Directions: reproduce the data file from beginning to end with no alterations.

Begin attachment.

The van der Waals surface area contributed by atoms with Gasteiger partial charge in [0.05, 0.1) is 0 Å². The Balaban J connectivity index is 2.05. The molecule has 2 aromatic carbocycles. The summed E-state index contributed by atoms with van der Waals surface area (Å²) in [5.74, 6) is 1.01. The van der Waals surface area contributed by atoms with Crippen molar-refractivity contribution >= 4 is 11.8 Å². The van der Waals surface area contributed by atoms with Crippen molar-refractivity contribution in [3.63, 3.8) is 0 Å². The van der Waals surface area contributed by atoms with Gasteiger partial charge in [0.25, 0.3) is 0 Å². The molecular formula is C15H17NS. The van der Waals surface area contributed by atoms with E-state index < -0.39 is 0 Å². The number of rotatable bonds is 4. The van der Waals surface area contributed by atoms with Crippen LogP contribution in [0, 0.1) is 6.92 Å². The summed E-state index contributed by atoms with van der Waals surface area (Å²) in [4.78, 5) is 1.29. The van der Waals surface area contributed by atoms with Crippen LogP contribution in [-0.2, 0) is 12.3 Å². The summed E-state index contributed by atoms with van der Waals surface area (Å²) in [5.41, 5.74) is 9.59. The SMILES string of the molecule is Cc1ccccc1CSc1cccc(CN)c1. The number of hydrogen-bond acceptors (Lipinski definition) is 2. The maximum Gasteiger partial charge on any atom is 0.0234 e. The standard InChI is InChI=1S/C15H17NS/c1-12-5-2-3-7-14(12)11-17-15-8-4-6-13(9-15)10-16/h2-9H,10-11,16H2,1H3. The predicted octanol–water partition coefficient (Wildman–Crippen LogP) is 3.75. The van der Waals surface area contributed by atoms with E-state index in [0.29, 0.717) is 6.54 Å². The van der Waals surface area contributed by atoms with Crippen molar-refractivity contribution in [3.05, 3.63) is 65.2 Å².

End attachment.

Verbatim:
The van der Waals surface area contributed by atoms with Gasteiger partial charge in [0.05, 0.1) is 0 Å². The Balaban J connectivity index is 2.05. The molecule has 2 aromatic carbocycles. The summed E-state index contributed by atoms with van der Waals surface area (Å²) in [5.74, 6) is 1.01. The van der Waals surface area contributed by atoms with Crippen molar-refractivity contribution >= 4 is 11.8 Å². The van der Waals surface area contributed by atoms with Crippen molar-refractivity contribution in [3.63, 3.8) is 0 Å². The van der Waals surface area contributed by atoms with Gasteiger partial charge in [0.25, 0.3) is 0 Å². The molecular formula is C15H17NS. The van der Waals surface area contributed by atoms with E-state index < -0.39 is 0 Å². The number of rotatable bonds is 4. The van der Waals surface area contributed by atoms with Crippen LogP contribution in [0, 0.1) is 6.92 Å². The summed E-state index contributed by atoms with van der Waals surface area (Å²) in [4.78, 5) is 1.29. The van der Waals surface area contributed by atoms with Crippen LogP contribution in [-0.2, 0) is 12.3 Å². The summed E-state index contributed by atoms with van der Waals surface area (Å²) in [5.41, 5.74) is 9.59. The SMILES string of the molecule is Cc1ccccc1CSc1cccc(CN)c1. The number of hydrogen-bond acceptors (Lipinski definition) is 2. The maximum Gasteiger partial charge on any atom is 0.0234 e. The standard InChI is InChI=1S/C15H17NS/c1-12-5-2-3-7-14(12)11-17-15-8-4-6-13(9-15)10-16/h2-9H,10-11,16H2,1H3. The predicted octanol–water partition coefficient (Wildman–Crippen LogP) is 3.75. The van der Waals surface area contributed by atoms with E-state index in [0.29, 0.717) is 6.54 Å². The van der Waals surface area contributed by atoms with Crippen molar-refractivity contribution in [3.05, 3.63) is 65.2 Å².